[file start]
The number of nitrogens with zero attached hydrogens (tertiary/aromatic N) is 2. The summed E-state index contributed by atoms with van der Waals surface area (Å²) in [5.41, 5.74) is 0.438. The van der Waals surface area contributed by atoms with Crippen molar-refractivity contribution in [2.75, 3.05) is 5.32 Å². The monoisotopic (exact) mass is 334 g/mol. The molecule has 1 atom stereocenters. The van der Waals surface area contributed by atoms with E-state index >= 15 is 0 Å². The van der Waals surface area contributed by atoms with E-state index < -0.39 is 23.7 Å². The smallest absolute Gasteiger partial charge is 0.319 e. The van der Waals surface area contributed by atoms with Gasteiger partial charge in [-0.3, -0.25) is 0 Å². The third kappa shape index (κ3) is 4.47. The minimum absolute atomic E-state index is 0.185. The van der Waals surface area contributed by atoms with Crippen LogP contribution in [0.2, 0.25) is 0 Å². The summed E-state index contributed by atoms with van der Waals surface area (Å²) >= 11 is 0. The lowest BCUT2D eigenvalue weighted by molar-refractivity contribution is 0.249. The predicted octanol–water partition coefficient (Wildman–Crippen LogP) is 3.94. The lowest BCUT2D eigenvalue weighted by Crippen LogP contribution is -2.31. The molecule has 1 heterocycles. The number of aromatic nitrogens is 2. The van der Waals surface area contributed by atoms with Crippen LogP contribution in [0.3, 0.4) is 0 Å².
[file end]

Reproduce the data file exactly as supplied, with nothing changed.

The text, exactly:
The number of nitrogens with zero attached hydrogens (tertiary/aromatic N) is 2. The summed E-state index contributed by atoms with van der Waals surface area (Å²) in [5.41, 5.74) is 0.438. The van der Waals surface area contributed by atoms with Crippen molar-refractivity contribution in [2.75, 3.05) is 5.32 Å². The monoisotopic (exact) mass is 334 g/mol. The molecule has 1 atom stereocenters. The van der Waals surface area contributed by atoms with E-state index >= 15 is 0 Å². The van der Waals surface area contributed by atoms with E-state index < -0.39 is 23.7 Å². The smallest absolute Gasteiger partial charge is 0.319 e. The van der Waals surface area contributed by atoms with Gasteiger partial charge in [-0.3, -0.25) is 0 Å². The third kappa shape index (κ3) is 4.47. The minimum absolute atomic E-state index is 0.185. The van der Waals surface area contributed by atoms with Crippen LogP contribution in [0.2, 0.25) is 0 Å². The summed E-state index contributed by atoms with van der Waals surface area (Å²) >= 11 is 0. The lowest BCUT2D eigenvalue weighted by molar-refractivity contribution is 0.249. The predicted octanol–water partition coefficient (Wildman–Crippen LogP) is 3.94. The lowest BCUT2D eigenvalue weighted by Crippen LogP contribution is -2.31. The molecule has 1 heterocycles. The number of aromatic nitrogens is 2. The van der Waals surface area contributed by atoms with Crippen LogP contribution in [0.3, 0.4) is 0 Å².